Arizona election fraudit recount, Doug Ducey, Mark Brnovich, Karen Fann, Wendy Rogers, Kelli Ward, Katie Hobbs, Amy B. Chan, Stephen Richer, Jack Sellers, Clint Hickman, Allister Adel, Benny White, Ken Bennett, Randy Pullen, Doug Logan, Ben Cotton, Bryan Blehm, Larry Moore, Tim Halvorsen, Christina Bobb
convenient list of political players

Back with you now, this is OAN’s Blanca Mujer reporting from Memorial Coliseum in Phoenix. Faces are lit with ultraviolet expectations, waiting for our amazing and wonderful Cyber Nunchucks to issue their final report, without doubt declaring the election void.

Later today, we’ll interview all six Democrats in the state of Arizona to get their views. Right now, I’ll take a moment to answer viewers’ questions. Miss Sylvia Plait of Long Island, New York tweets, questioning how I pronounce my name. It’s moo-jer, Sylvia, rhymes with stooger. Why on earth would you think otherwise?

The probe continues as our Senate subpoenas the swivel chairs at the Maricopa County Elections Board’s nearly empty office, threatening arrests for refusal. Last week, Senate Leader Karen Fann asked a judge for arrest warrants when election officials balked at turning over wifi staplers.

If by chance something goes wrong as happened on January 6th, white supremacist fangirl State Senator Wendy Rogers, the Leona Helmsley of Arizona politics, has declared the election so hopelessly compromised and corrupt that the Senate must decertify the 2020 election, recall electors, and hold the election again.

To paraphrase Wendy, “Deep, deep fraud must have occurred, buried so far down, it can’t be discerned, necessitating we negate the election.”

Aren’t recounts exciting! Stay tuned. This has been Blanca Mujer on OAN…

Arizona world interference conspiracy map

Conspiracies 201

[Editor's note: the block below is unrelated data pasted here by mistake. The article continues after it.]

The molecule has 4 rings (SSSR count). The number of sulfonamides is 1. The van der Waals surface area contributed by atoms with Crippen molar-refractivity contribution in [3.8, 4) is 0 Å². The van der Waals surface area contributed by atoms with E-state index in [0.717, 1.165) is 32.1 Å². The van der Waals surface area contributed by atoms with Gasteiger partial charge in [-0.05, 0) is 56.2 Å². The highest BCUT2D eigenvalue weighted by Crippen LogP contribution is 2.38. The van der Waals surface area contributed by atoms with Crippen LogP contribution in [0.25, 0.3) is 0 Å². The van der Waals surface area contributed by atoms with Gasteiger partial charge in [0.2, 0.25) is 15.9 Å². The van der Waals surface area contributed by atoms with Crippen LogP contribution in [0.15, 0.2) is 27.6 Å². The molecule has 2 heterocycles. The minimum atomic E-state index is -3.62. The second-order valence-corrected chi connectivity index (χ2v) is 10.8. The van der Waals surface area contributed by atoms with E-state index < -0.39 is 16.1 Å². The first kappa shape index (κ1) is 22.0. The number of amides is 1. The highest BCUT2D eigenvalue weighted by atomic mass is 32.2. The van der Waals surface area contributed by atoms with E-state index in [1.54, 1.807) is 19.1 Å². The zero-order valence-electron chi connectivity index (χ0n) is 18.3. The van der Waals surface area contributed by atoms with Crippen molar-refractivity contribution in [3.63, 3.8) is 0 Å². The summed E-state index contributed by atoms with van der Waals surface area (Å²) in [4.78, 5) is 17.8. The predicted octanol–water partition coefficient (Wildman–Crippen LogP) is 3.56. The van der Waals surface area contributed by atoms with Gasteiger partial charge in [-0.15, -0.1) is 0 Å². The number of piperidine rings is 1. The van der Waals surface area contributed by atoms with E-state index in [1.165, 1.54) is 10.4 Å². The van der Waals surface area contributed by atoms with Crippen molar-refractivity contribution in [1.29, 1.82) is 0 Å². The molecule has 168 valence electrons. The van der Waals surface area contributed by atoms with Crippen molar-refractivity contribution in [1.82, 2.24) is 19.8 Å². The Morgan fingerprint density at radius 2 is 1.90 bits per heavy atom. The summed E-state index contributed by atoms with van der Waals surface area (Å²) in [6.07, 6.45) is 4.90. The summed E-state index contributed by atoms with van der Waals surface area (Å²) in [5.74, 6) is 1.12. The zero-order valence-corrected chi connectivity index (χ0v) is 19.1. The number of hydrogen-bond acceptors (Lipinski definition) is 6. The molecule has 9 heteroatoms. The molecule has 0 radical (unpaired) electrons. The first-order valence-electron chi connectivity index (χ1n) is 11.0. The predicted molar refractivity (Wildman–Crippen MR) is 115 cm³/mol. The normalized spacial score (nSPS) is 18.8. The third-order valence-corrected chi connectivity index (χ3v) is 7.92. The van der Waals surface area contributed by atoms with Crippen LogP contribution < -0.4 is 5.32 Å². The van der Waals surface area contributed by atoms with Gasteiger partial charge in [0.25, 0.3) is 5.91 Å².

Math and logic aren’t Arizona’s strong points. But wait, you say, OAN and Fox have been rife with stories about discovering 74,243 mail-in votes more than were mailed out.

You heard that and it’s wrong. In fact, of 2,364,426 requests for mail-in ballots, 1,918,024 were returned. Turns out the inexperienced Cyber Ninjas (which perhaps should be called Cyber Ninja) confused early voting numbers with mail-in numbers. Confusion has happened a lot during this odd recount of the recount of the recount of the recount.

Despite a glaring lack of election experience, Cyber Ninjas has asked the legislature and courts to keep secret their super-secret trade secrets for detecting secret fraud. While failing to keep doors locked and preventing unauthorized people off the counting floor, Cyber Ninjas has restricted independent observers.

not a genuine ballot
messy ballot

Also, Cyber Ninjas sought to disqualify ballots that were folded, those with smudges or stains, and one with a suspicious Cheetos dust fingerprint. Arizona election professionals explained people do human things and some may be a little grubbier than others. A coffee ring or a booger on a ballot shouldn’t invalidate the entire ballot.

More than 75,000 Maricopa and Pima Republicans did not vote for Mr. Trump, and officials want to know why. The Arizona Senate debated and Cyber Ninjas demanded door-to-door ‘verifications’ of citizens voting. Arizona Republican Party Chair Kelli Ward threatened jail for ‘obstruction’, saying, “There could be arrests of people who are refusing to comply.” Perhaps fearing lawsuits, the Senate has held off, but it’s indicative of the lengths they are willing to take.

Conspiracy 202

I’d expected to update the previous article about the Arizona recount x 4, but I hadn’t anticipated the boatloads of new conspiracy theories. The updated map hints at new wrinkles.

blue thermostat
Thermostat (D)

red thermostat
Thermostat (R)

Odd Bedfellows

In addition to China, South Korea allegedly shipped freshly marked ballots directly to Arizona. Supposedly China, coordinating with Iran, targeted Maricopa and Pima Counties. South Korean ballots are particularly sought after because Seoul developed offset printing capable of filling in circles with genuine graphite, making them particularly difficult to detect except, presumably, for the absence of the secret watermark.

News of yet another European operation is attributed to disgraced Michael Flynn. Italian operatives altered Arizona tabulation in real time via satellite. Belgian Deep Fake video altered Fox News coverage, misreporting that Biden was winning.

When Maricopa officials denied voting machines were connected to the internet, conspiracy businessman J Patrick Byrne, attorney L Lin Wood, and others argued they linked wirelessly through Nest™ thermostats. Cyber Ninjas argues they can prove connectivity when Maricopa turns over their routers and remaining servers.

Chickens Come Home to Roost

With millions of excess ballots floating around the country and the Colonial Pipeline clogged like a Soho apartment toilet, operatives desperately needed to dispose of genuine ballots, those imprinted with the telltale watermark. To date, not one secret watermark has appeared in the 2.1-million ballots, proving the scale of the scam.